"Beneath the Sugar Sky"

I love Seanan McGuire’s Wayward Children series. The central concept is simple and brilliant. Eleanor West runs a home for maladapted children who return from fantasy worlds but yearn to return to those worlds that feel more like home than the real world.

Children go to all sorts of different worlds and have all sorts of adventures. Some worlds are charming, some incoherent, some violent and scary. Each adheres to its own logic and own internal consistency. In this way, McGuire can incorporate fantasy worlds with characteristics from a rich history of portal novels - from Alice in Wonderland to Narnia to the world of Neil Gaiman’s “Coraline.” (And many, many others.)

In her third book in the series,“Beneath the Sugar Sky,” (following 2016’s “Every Heart a Doorway” and 2017’s “Down Among the Sticks and Bones”) McGuire guides us through an Underworld and a Nonsense World.

The story gets under way when a young girl falls from the sky and lands in the turtle pond at Miss Wests’ School. She identifies herself as Rimi. She has come looking for her Mother, Sumi, a student at the school. Unfortunately, Sumi was murdered back in the first novel.

Rimi’s situation is further complicated by the fact that her Mother has not yet given birth to a child. Rimi comes from Confection, a world of Nonsense, where the usual rules of cause-and-effect are not absolute.

But now that Sumi is dead, Rimi is beginning to fade away - her fingers fading away like Marty McFly’s fingers in the movie, “Back to the Future.” She needs help finding her dead Mother. Sumi may be dead, but she’s not quite gone - not yet anyway. With all these fantasy worlds and their differing rules, there’s still a chance at getting Sumi back.

Fortunately for Rimi, the children she asks for help all have experience going on quests to strange fantasy lands. They agree to help her. But before they can get to Confection, they must first pass through the Halls of the Dead and ask a favor of the Lord of the Dead.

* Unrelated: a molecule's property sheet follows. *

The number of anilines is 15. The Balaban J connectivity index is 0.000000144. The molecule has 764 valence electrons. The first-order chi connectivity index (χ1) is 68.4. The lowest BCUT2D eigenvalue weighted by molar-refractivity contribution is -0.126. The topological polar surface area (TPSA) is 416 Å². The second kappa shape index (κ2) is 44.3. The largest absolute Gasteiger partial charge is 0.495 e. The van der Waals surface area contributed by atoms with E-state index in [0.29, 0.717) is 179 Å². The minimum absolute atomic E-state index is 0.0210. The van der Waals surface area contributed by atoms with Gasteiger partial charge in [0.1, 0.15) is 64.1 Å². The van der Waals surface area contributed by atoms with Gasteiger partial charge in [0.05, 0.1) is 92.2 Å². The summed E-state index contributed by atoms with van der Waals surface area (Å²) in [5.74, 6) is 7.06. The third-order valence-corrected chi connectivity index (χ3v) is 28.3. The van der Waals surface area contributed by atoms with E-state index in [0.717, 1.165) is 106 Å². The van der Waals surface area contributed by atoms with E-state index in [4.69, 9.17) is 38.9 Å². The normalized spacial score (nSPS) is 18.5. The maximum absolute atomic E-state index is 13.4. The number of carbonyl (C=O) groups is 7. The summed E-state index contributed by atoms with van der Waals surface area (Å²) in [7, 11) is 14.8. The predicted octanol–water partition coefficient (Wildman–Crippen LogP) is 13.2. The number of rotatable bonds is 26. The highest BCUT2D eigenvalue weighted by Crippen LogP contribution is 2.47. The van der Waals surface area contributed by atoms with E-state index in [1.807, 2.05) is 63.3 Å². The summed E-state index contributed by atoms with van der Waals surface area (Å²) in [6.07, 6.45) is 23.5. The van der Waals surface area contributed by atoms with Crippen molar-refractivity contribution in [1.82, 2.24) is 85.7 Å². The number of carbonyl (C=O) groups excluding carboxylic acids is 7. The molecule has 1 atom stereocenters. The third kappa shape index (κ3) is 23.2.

The story is terrific. As in the first two novellas, the joy lies in the details of McGuire’s writing. The conversations between the children are wonderful and the different worlds are realized with intelligence, psychological insight and whimsy.

The book is equally serious, affable and funny. McGwire enjoys playing with the conventions and expectations of fantasy novels. When one of the children boldly claims that there is “Only one way to find out” whether the Lord of the Dead will be upset with them for entering his land, Cora objects. “Why do people always say that?” she wonders. “People only say there’s only one way when they want an excuse to do something incredibly stupid without getting called on it.”

McGwire is a talented, prolific writer who is remarkably consistent. I didn’t notice a drop-off in quality in any of the novellas. In addition to this series, she also writes other novellas and short stories and, under the pseudonym Mira Grant, writes novels.

I don’t know if there are future plans for continuing the Wayward Children series. If she can fit more books in her busy writing schedule, I’ll be happy to read several more installments.